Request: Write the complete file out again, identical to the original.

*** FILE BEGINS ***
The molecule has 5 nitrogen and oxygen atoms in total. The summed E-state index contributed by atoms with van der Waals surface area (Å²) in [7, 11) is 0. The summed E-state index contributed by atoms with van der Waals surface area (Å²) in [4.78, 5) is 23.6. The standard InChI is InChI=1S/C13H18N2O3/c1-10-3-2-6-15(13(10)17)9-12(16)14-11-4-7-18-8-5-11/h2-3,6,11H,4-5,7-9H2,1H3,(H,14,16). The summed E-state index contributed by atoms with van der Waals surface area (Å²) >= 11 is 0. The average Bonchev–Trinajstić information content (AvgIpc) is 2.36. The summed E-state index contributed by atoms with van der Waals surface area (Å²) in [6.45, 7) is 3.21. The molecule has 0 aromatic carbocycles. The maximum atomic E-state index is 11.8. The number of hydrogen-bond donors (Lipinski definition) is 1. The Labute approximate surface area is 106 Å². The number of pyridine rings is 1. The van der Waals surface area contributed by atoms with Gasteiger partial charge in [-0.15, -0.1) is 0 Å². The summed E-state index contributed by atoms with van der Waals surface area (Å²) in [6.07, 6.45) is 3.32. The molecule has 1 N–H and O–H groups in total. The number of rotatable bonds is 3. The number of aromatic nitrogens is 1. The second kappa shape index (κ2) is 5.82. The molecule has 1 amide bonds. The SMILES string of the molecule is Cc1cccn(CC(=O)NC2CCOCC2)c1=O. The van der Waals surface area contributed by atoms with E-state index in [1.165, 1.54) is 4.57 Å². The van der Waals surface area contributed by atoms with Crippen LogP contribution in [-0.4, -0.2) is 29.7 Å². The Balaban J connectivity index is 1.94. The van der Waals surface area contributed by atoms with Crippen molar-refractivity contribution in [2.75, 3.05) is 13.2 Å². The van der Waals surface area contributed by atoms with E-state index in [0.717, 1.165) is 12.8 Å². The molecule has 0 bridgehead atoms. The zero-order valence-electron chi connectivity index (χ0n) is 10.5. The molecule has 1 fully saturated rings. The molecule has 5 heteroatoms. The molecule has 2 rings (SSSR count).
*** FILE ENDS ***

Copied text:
The molecule has 5 nitrogen and oxygen atoms in total. The summed E-state index contributed by atoms with van der Waals surface area (Å²) in [7, 11) is 0. The summed E-state index contributed by atoms with van der Waals surface area (Å²) in [4.78, 5) is 23.6. The standard InChI is InChI=1S/C13H18N2O3/c1-10-3-2-6-15(13(10)17)9-12(16)14-11-4-7-18-8-5-11/h2-3,6,11H,4-5,7-9H2,1H3,(H,14,16). The summed E-state index contributed by atoms with van der Waals surface area (Å²) >= 11 is 0. The average Bonchev–Trinajstić information content (AvgIpc) is 2.36. The summed E-state index contributed by atoms with van der Waals surface area (Å²) in [6.45, 7) is 3.21. The molecule has 0 aromatic carbocycles. The maximum atomic E-state index is 11.8. The number of hydrogen-bond donors (Lipinski definition) is 1. The Labute approximate surface area is 106 Å². The number of pyridine rings is 1. The van der Waals surface area contributed by atoms with Gasteiger partial charge in [-0.15, -0.1) is 0 Å². The summed E-state index contributed by atoms with van der Waals surface area (Å²) in [6.07, 6.45) is 3.32. The molecule has 1 N–H and O–H groups in total. The number of rotatable bonds is 3. The number of aromatic nitrogens is 1. The second kappa shape index (κ2) is 5.82. The molecule has 1 amide bonds. The SMILES string of the molecule is Cc1cccn(CC(=O)NC2CCOCC2)c1=O. The van der Waals surface area contributed by atoms with E-state index in [1.165, 1.54) is 4.57 Å². The van der Waals surface area contributed by atoms with Crippen LogP contribution in [-0.4, -0.2) is 29.7 Å². The Balaban J connectivity index is 1.94. The van der Waals surface area contributed by atoms with Crippen molar-refractivity contribution in [2.75, 3.05) is 13.2 Å². The van der Waals surface area contributed by atoms with E-state index in [0.717, 1.165) is 12.8 Å². The molecule has 0 bridgehead atoms. The zero-order valence-electron chi connectivity index (χ0n) is 10.5. The molecule has 1 fully saturated rings. The molecule has 5 heteroatoms. The molecule has 2 rings (SSSR count).